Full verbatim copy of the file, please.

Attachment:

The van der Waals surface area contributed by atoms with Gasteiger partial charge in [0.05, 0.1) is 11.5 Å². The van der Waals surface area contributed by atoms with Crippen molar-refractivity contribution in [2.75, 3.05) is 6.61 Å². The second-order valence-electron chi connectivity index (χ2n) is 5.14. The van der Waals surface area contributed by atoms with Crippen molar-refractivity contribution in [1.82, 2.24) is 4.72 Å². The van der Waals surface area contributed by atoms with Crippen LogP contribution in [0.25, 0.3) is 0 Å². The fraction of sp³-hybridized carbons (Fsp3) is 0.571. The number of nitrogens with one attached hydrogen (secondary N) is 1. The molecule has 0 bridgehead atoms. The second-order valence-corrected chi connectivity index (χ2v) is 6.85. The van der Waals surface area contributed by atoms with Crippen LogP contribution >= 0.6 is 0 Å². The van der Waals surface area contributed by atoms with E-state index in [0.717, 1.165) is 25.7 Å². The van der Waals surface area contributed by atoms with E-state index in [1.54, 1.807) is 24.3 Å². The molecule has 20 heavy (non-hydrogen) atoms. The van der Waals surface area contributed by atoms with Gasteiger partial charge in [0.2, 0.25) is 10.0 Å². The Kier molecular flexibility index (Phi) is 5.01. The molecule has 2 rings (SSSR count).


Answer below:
The van der Waals surface area contributed by atoms with Gasteiger partial charge in [0.05, 0.1) is 11.5 Å². The van der Waals surface area contributed by atoms with Crippen molar-refractivity contribution in [2.75, 3.05) is 6.61 Å². The second-order valence-electron chi connectivity index (χ2n) is 5.14. The van der Waals surface area contributed by atoms with Crippen molar-refractivity contribution in [1.82, 2.24) is 4.72 Å². The van der Waals surface area contributed by atoms with Crippen LogP contribution in [0.25, 0.3) is 0 Å². The fraction of sp³-hybridized carbons (Fsp3) is 0.571. The number of nitrogens with one attached hydrogen (secondary N) is 1. The molecule has 0 bridgehead atoms. The second-order valence-corrected chi connectivity index (χ2v) is 6.85. The van der Waals surface area contributed by atoms with Crippen LogP contribution >= 0.6 is 0 Å². The van der Waals surface area contributed by atoms with E-state index in [0.717, 1.165) is 25.7 Å². The van der Waals surface area contributed by atoms with E-state index in [1.54, 1.807) is 24.3 Å². The molecule has 20 heavy (non-hydrogen) atoms. The van der Waals surface area contributed by atoms with Gasteiger partial charge in [0.2, 0.25) is 10.0 Å². The Kier molecular flexibility index (Phi) is 5.01. The molecule has 2 rings (SSSR count).